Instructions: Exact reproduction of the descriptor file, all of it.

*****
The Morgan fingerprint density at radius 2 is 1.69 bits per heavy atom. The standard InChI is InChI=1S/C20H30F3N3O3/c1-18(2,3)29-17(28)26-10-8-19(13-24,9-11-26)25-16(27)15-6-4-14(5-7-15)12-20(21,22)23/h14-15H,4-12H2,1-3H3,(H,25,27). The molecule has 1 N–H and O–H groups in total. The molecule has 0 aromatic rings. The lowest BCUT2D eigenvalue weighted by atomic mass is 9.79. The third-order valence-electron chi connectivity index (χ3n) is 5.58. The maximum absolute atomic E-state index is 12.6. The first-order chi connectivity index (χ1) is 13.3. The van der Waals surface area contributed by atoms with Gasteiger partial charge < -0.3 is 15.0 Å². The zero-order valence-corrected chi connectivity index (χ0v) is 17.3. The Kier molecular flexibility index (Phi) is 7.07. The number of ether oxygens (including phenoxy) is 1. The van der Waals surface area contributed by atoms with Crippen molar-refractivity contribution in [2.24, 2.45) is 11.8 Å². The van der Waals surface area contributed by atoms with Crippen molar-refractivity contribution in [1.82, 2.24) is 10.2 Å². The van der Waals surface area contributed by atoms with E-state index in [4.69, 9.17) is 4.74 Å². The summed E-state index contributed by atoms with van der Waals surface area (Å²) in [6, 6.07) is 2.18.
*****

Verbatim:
The Morgan fingerprint density at radius 2 is 1.69 bits per heavy atom. The standard InChI is InChI=1S/C20H30F3N3O3/c1-18(2,3)29-17(28)26-10-8-19(13-24,9-11-26)25-16(27)15-6-4-14(5-7-15)12-20(21,22)23/h14-15H,4-12H2,1-3H3,(H,25,27). The molecule has 1 N–H and O–H groups in total. The molecule has 0 aromatic rings. The lowest BCUT2D eigenvalue weighted by atomic mass is 9.79. The third-order valence-electron chi connectivity index (χ3n) is 5.58. The maximum absolute atomic E-state index is 12.6. The first-order chi connectivity index (χ1) is 13.3. The van der Waals surface area contributed by atoms with Gasteiger partial charge < -0.3 is 15.0 Å². The zero-order valence-corrected chi connectivity index (χ0v) is 17.3. The Kier molecular flexibility index (Phi) is 7.07. The number of ether oxygens (including phenoxy) is 1. The van der Waals surface area contributed by atoms with Crippen molar-refractivity contribution in [2.24, 2.45) is 11.8 Å². The van der Waals surface area contributed by atoms with Crippen molar-refractivity contribution in [1.82, 2.24) is 10.2 Å². The van der Waals surface area contributed by atoms with E-state index in [4.69, 9.17) is 4.74 Å². The summed E-state index contributed by atoms with van der Waals surface area (Å²) in [6, 6.07) is 2.18.